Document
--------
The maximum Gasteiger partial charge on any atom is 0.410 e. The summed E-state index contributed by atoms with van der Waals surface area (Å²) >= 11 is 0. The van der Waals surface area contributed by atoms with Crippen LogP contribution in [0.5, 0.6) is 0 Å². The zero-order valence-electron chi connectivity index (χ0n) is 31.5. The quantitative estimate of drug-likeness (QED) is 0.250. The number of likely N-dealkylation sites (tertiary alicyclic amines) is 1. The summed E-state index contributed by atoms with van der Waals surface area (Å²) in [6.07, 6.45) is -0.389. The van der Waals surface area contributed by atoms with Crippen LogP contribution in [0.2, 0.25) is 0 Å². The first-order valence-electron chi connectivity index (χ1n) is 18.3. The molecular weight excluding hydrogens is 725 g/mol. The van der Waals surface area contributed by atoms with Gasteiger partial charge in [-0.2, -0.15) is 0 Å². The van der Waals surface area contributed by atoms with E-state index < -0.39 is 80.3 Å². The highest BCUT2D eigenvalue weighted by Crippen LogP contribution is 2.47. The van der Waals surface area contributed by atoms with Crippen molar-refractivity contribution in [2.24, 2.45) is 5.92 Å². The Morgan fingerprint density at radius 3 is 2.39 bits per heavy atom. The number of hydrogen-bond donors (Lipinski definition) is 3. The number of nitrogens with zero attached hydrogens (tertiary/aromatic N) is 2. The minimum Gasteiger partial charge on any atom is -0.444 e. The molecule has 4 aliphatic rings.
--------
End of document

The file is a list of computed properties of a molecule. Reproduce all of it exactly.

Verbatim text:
The maximum Gasteiger partial charge on any atom is 0.410 e. The summed E-state index contributed by atoms with van der Waals surface area (Å²) >= 11 is 0. The van der Waals surface area contributed by atoms with Crippen LogP contribution in [0.5, 0.6) is 0 Å². The zero-order valence-electron chi connectivity index (χ0n) is 31.5. The quantitative estimate of drug-likeness (QED) is 0.250. The number of likely N-dealkylation sites (tertiary alicyclic amines) is 1. The summed E-state index contributed by atoms with van der Waals surface area (Å²) in [6.07, 6.45) is -0.389. The van der Waals surface area contributed by atoms with Crippen LogP contribution in [0.2, 0.25) is 0 Å². The first-order valence-electron chi connectivity index (χ1n) is 18.3. The molecular weight excluding hydrogens is 725 g/mol. The van der Waals surface area contributed by atoms with Gasteiger partial charge in [-0.2, -0.15) is 0 Å². The van der Waals surface area contributed by atoms with E-state index < -0.39 is 80.3 Å². The highest BCUT2D eigenvalue weighted by Crippen LogP contribution is 2.47. The van der Waals surface area contributed by atoms with Crippen molar-refractivity contribution in [2.24, 2.45) is 5.92 Å². The Morgan fingerprint density at radius 3 is 2.39 bits per heavy atom. The number of hydrogen-bond donors (Lipinski definition) is 3. The number of nitrogens with zero attached hydrogens (tertiary/aromatic N) is 2. The minimum Gasteiger partial charge on any atom is -0.444 e. The molecule has 4 aliphatic rings.